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The Provincial Court of Madrid has, in a judgment dated May 25, 2018 ruled on what legal entities need to prove  to be able to claim non-pecuniary damage in cases involving infringement of their intellectual property. The proceedings involved a dispute over exploitation in Spain of the documentary “BLOOD MONEY: The value of a life,” which shows certain practices of the abortion industry in the United States and how it has evolved from the controversial case of Roe versus Wade to the present day. The American production company sued when it learned that two Spanish companies were selling it on DVD and exhibiting it in movie theaters without its consent.

Specifically, the claimant, in its capacity as the owner of the exploitation rights, started proceedings seeking a declaratory judgment of its rights (reproduction and distribution), cessation, withdrawal of product, and compensation for consequential and non-pecuniary damage. The first instance judgment ruled in favor of all the intellectual property actions, and only one of the respondent Spanish companies appealed, claiming that it should not have been ordered to pay compensation of €2,000 for non-pecuniary damage when the occurrence of this harm was unproven.

The court upheld the appeal and explained that article 140.2 Revised Text of the Spanish Copyright Act dealing with compensation for non-pecuniary harm did not mean that the commission of copyright infringement should necessarily be presumed to have given rise to non-pecuniary damage. To claim compensation for non-pecuniary damage, it is necessary to prove a significant degree of distress to the aggrieved party in the infringement or that the infringement had in some way interfered with its reputation and standing.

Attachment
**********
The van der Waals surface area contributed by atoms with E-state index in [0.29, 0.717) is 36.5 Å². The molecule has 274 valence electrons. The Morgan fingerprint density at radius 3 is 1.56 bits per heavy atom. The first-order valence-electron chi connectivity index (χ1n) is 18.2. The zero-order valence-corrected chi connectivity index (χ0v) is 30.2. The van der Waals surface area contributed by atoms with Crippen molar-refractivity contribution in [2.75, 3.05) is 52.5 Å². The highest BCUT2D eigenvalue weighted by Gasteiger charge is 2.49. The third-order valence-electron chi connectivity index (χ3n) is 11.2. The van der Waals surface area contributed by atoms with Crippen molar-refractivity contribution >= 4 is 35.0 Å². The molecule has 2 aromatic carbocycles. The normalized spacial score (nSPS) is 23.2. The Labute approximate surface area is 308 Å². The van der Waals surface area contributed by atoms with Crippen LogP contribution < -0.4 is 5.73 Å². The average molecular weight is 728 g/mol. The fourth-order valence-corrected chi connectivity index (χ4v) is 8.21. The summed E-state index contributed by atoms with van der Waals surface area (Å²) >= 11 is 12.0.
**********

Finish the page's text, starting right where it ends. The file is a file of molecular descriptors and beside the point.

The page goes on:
The court went on to say that where non-pecuniary damage depend on a value judgment in the context of the matter being litigated, there is no requirement for specific evidence and instead the doctrine of “ex re ipsa loquitur” applies. Under this doctrine, it is sufficient to show the existence of circumstances that could have resulted in suffering on the part of the claimant and that, also, there is a rational basis for considering that those circumstances could have caused a certain non-pecuniary harm.  In the proceedings in question, the court ruled that simply proving unauthorized use of the documentary did not suffice for it to be held to be detrimental to the repute of the American production company and, therefore, it overturned the award of compensation for non-pecuniary harm.

 

By Nora Oyarzabal y María Pascual

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